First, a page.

No wonder Scarlett looks so sad. Contemporary novelists are so busy writing about the past, they're neglecting the times they live in. It's time to get real, argues Amanda Craig
When the star of The Wire,Dominic West,recently attacked Cranford- style adaptations of classic English novels by the BBC on its Today programme earlier this month, there was a collective sigh of relief. Not everyone is going to find The Wire as easy to watch as Cranford, and yet - how bored we are with bonnets and bustles!
This nostalgia-fest, which would be met with scornful laughter in art, or architecture, or theatre, is also rampant in literature. My latest novel is being published in the same month as AS Byatt, Hilary Mantel and Sarah Waters. All of these are very fine writers, and all, it so happens, have written period novels. Anyone who is interested in Tudor England, in Victorian England or in post-War England will probably be buying them, and all are pretty much guaranteed places on the bestseller charts and prize shortlists. Whereas I have set out to take the DNA of a Victorian novel - its spirit of realism, its strong plot, its cast of characters who are not passively shaped by circumstances but who rise to challenges or escape them - to write a big London novel about immigrants, legal and illegal, that is so up-to-the minute that journalists are asking me, a little suspiciously, how I knew the crash was coming.
There are very few literary novelists writing ambitious, realist novels about the present, because few novelists appear to think there is anything remarkable about it. When Tom Wolfe wrote his seminal essay, Stalking the Billion-Footed Beast, in 1989, the points he made were so pertinent that you might have expected a renaissance of Victorian narrative values on both sides of the Atlantic. Yet his complaint that "young people with serious literary ambition were no longer interested in the metropolis or any other big, rich slice of contemporary life" met with outrage from critics and indifference from authors - though some US novelists, from Philip Roth to Jane Smiley, did eventually rise to the trumpet- blast, if not, perhaps, in the way he demanded. Wolfe pointed out that what was lacking from contemporary fiction was the kind of reporting that great Victorian novelists such as Dickens and Zola engaged in, and it was this that he attempted, very successfully, when writing Bonfire of the Vanities.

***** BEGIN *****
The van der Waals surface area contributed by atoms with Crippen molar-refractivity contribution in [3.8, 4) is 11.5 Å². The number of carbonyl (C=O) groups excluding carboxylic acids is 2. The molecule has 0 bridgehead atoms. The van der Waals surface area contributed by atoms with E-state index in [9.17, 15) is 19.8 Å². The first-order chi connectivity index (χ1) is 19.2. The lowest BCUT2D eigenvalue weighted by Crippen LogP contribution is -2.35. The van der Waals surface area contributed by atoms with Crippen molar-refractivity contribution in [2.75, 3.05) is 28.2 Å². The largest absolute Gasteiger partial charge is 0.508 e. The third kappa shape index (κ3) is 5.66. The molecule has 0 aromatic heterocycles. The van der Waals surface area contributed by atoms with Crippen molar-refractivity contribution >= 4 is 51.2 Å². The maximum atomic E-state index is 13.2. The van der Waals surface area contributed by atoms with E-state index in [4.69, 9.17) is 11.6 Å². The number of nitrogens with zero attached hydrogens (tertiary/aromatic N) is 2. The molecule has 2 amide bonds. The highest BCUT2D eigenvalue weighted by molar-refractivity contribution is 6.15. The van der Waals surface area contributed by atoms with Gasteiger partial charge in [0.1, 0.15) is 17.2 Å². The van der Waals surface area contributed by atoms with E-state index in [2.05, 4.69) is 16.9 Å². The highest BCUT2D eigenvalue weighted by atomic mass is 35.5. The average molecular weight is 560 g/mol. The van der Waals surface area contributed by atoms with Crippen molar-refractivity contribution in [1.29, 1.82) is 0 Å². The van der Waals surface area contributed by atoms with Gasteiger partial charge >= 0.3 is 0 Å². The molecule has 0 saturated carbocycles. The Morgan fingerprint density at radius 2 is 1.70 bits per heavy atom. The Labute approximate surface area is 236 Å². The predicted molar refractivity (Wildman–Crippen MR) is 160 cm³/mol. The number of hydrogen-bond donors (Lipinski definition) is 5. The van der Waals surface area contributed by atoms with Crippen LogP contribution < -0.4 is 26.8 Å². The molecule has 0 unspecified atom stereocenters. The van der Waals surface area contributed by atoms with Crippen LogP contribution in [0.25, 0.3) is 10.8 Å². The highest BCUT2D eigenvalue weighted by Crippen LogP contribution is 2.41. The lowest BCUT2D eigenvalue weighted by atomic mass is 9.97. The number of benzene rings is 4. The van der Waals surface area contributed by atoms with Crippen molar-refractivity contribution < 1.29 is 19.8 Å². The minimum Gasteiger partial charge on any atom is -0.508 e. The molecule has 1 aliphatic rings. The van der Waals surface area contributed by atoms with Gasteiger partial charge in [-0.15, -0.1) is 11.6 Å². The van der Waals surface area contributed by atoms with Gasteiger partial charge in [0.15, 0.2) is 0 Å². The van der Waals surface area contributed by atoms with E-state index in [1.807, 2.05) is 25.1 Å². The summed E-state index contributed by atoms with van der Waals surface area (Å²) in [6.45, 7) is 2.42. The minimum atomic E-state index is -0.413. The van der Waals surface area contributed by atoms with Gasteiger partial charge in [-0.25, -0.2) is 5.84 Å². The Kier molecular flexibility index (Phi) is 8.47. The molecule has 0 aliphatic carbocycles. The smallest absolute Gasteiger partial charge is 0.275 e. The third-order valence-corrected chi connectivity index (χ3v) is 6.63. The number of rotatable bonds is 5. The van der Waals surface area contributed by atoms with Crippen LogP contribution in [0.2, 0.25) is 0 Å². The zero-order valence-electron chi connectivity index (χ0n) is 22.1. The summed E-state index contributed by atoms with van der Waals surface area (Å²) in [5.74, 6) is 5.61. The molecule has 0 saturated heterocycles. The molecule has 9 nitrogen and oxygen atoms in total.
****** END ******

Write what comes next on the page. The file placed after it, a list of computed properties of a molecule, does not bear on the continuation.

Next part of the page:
Indeed, writing about the present is the hardest thing of all to do. You might think it easy because there are so many good writers on newspapers and magazines around, and at its best - in the work, say, of the late Studs Terkel - journalism approaches what fiction can do to illuminate the human condition. Yet to seize the present moment is like trying to capture the moment when a fried egg turns from liquid into solid, as in Velazquez's painting, Kitchen Scene with Christ in the House of Mary and Martha. What is it now that will have resonance in 50 or 100 years time? What will there be to bring our times to life for the future reader? What are we most concerned about, in the way that Dickens was concerned with education, Charlotte Bronte with the position of governesses or Tolstoy with the structure of Russian society? A good contemporary novel is a perfect time-capsule that will transport its reader a hundred years hence into the preoccupations, tastes, opinions and spirit of the moment that it was written. Yet such novels - unless they are delivered to us from the developing world - are rare. What has remained consistently respectable and desirable are novels set in the past.
Underlying the thirst for historical novels is perhaps a collective feeling that literary fiction and imagination are not enough in themselves to make a novel worth reading - there must be an element of self-education, too. So you're not losing yourself in an imagined world, you're learning about Holbein or Vermeer. …